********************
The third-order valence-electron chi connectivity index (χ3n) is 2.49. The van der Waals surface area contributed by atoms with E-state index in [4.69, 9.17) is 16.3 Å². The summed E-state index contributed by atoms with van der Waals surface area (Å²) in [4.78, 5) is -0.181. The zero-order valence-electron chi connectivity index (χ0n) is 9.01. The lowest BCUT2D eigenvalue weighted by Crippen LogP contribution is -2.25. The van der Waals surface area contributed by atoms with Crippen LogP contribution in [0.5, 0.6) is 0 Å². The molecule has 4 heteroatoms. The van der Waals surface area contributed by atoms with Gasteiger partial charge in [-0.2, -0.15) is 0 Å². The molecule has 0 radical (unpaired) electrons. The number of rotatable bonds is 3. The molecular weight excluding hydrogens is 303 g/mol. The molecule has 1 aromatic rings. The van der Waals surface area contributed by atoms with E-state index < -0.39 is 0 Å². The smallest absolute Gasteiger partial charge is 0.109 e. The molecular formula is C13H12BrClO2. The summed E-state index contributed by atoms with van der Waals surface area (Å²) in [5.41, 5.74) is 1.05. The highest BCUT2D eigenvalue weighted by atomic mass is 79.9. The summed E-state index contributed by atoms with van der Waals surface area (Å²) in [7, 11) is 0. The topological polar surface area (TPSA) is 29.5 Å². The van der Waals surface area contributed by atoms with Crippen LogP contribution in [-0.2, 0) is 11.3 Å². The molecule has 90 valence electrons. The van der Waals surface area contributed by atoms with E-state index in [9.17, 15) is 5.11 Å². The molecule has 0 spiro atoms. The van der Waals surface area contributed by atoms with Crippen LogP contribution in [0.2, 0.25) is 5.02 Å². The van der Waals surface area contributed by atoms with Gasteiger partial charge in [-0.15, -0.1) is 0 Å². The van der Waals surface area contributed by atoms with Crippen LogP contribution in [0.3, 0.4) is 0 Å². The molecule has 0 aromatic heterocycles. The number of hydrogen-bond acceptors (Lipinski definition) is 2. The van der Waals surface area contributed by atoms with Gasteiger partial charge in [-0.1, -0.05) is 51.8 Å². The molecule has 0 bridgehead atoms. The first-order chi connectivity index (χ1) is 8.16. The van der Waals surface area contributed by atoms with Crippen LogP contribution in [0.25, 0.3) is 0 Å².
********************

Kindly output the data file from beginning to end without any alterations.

The third-order valence-electron chi connectivity index (χ3n) is 2.49. The van der Waals surface area contributed by atoms with E-state index in [4.69, 9.17) is 16.3 Å². The summed E-state index contributed by atoms with van der Waals surface area (Å²) in [4.78, 5) is -0.181. The zero-order valence-electron chi connectivity index (χ0n) is 9.01. The lowest BCUT2D eigenvalue weighted by Crippen LogP contribution is -2.25. The van der Waals surface area contributed by atoms with Crippen LogP contribution in [0.5, 0.6) is 0 Å². The molecule has 4 heteroatoms. The van der Waals surface area contributed by atoms with Gasteiger partial charge in [-0.2, -0.15) is 0 Å². The molecule has 0 radical (unpaired) electrons. The number of rotatable bonds is 3. The molecular weight excluding hydrogens is 303 g/mol. The molecule has 1 aromatic rings. The van der Waals surface area contributed by atoms with E-state index < -0.39 is 0 Å². The smallest absolute Gasteiger partial charge is 0.109 e. The molecular formula is C13H12BrClO2. The summed E-state index contributed by atoms with van der Waals surface area (Å²) in [5.41, 5.74) is 1.05. The highest BCUT2D eigenvalue weighted by atomic mass is 79.9. The summed E-state index contributed by atoms with van der Waals surface area (Å²) in [7, 11) is 0. The topological polar surface area (TPSA) is 29.5 Å². The van der Waals surface area contributed by atoms with Crippen LogP contribution in [-0.2, 0) is 11.3 Å². The molecule has 90 valence electrons. The van der Waals surface area contributed by atoms with E-state index in [9.17, 15) is 5.11 Å². The molecule has 0 spiro atoms. The van der Waals surface area contributed by atoms with Crippen LogP contribution in [0.2, 0.25) is 5.02 Å². The van der Waals surface area contributed by atoms with Gasteiger partial charge in [-0.15, -0.1) is 0 Å². The van der Waals surface area contributed by atoms with Crippen LogP contribution in [0.3, 0.4) is 0 Å². The molecule has 0 aromatic heterocycles. The number of hydrogen-bond acceptors (Lipinski definition) is 2. The van der Waals surface area contributed by atoms with Gasteiger partial charge in [-0.1, -0.05) is 51.8 Å². The molecule has 0 bridgehead atoms. The first-order chi connectivity index (χ1) is 8.16. The van der Waals surface area contributed by atoms with Crippen LogP contribution in [0.25, 0.3) is 0 Å².